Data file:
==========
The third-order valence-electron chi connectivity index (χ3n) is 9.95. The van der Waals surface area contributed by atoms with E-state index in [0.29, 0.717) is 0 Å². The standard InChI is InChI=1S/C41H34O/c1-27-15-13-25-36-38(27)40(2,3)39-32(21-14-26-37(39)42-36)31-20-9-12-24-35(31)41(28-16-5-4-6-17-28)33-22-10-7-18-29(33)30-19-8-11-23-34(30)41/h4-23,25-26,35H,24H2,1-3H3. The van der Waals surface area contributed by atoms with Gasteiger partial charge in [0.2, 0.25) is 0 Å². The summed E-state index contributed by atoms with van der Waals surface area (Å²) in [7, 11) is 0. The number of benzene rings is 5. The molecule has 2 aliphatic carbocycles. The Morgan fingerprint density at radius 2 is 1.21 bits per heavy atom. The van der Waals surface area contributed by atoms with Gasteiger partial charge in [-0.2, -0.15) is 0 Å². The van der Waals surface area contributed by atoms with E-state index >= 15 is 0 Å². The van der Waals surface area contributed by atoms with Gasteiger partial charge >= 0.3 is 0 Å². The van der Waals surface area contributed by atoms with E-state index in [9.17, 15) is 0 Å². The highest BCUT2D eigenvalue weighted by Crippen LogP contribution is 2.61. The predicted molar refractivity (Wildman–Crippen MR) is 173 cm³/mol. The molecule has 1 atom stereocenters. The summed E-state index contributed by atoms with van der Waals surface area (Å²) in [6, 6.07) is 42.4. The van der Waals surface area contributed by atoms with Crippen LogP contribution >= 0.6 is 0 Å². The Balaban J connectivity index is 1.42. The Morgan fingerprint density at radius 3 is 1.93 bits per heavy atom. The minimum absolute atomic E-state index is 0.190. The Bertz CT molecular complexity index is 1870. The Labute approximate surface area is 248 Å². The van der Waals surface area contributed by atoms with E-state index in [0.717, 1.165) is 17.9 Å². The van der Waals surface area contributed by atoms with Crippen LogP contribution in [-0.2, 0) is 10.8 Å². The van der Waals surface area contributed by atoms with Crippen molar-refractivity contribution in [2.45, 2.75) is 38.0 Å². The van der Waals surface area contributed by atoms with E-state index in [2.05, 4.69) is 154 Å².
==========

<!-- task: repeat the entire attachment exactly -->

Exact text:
The third-order valence-electron chi connectivity index (χ3n) is 9.95. The van der Waals surface area contributed by atoms with E-state index in [0.29, 0.717) is 0 Å². The standard InChI is InChI=1S/C41H34O/c1-27-15-13-25-36-38(27)40(2,3)39-32(21-14-26-37(39)42-36)31-20-9-12-24-35(31)41(28-16-5-4-6-17-28)33-22-10-7-18-29(33)30-19-8-11-23-34(30)41/h4-23,25-26,35H,24H2,1-3H3. The van der Waals surface area contributed by atoms with Gasteiger partial charge in [0.2, 0.25) is 0 Å². The summed E-state index contributed by atoms with van der Waals surface area (Å²) in [7, 11) is 0. The number of benzene rings is 5. The molecule has 2 aliphatic carbocycles. The Morgan fingerprint density at radius 2 is 1.21 bits per heavy atom. The van der Waals surface area contributed by atoms with Gasteiger partial charge in [-0.2, -0.15) is 0 Å². The van der Waals surface area contributed by atoms with E-state index >= 15 is 0 Å². The van der Waals surface area contributed by atoms with Gasteiger partial charge >= 0.3 is 0 Å². The van der Waals surface area contributed by atoms with E-state index in [9.17, 15) is 0 Å². The highest BCUT2D eigenvalue weighted by Crippen LogP contribution is 2.61. The predicted molar refractivity (Wildman–Crippen MR) is 173 cm³/mol. The molecule has 1 atom stereocenters. The summed E-state index contributed by atoms with van der Waals surface area (Å²) in [6, 6.07) is 42.4. The van der Waals surface area contributed by atoms with Crippen LogP contribution >= 0.6 is 0 Å². The Balaban J connectivity index is 1.42. The Morgan fingerprint density at radius 3 is 1.93 bits per heavy atom. The minimum absolute atomic E-state index is 0.190. The Bertz CT molecular complexity index is 1870. The Labute approximate surface area is 248 Å². The van der Waals surface area contributed by atoms with E-state index in [0.717, 1.165) is 17.9 Å². The van der Waals surface area contributed by atoms with Crippen LogP contribution in [-0.2, 0) is 10.8 Å². The van der Waals surface area contributed by atoms with Crippen molar-refractivity contribution in [2.45, 2.75) is 38.0 Å². The van der Waals surface area contributed by atoms with E-state index in [2.05, 4.69) is 154 Å².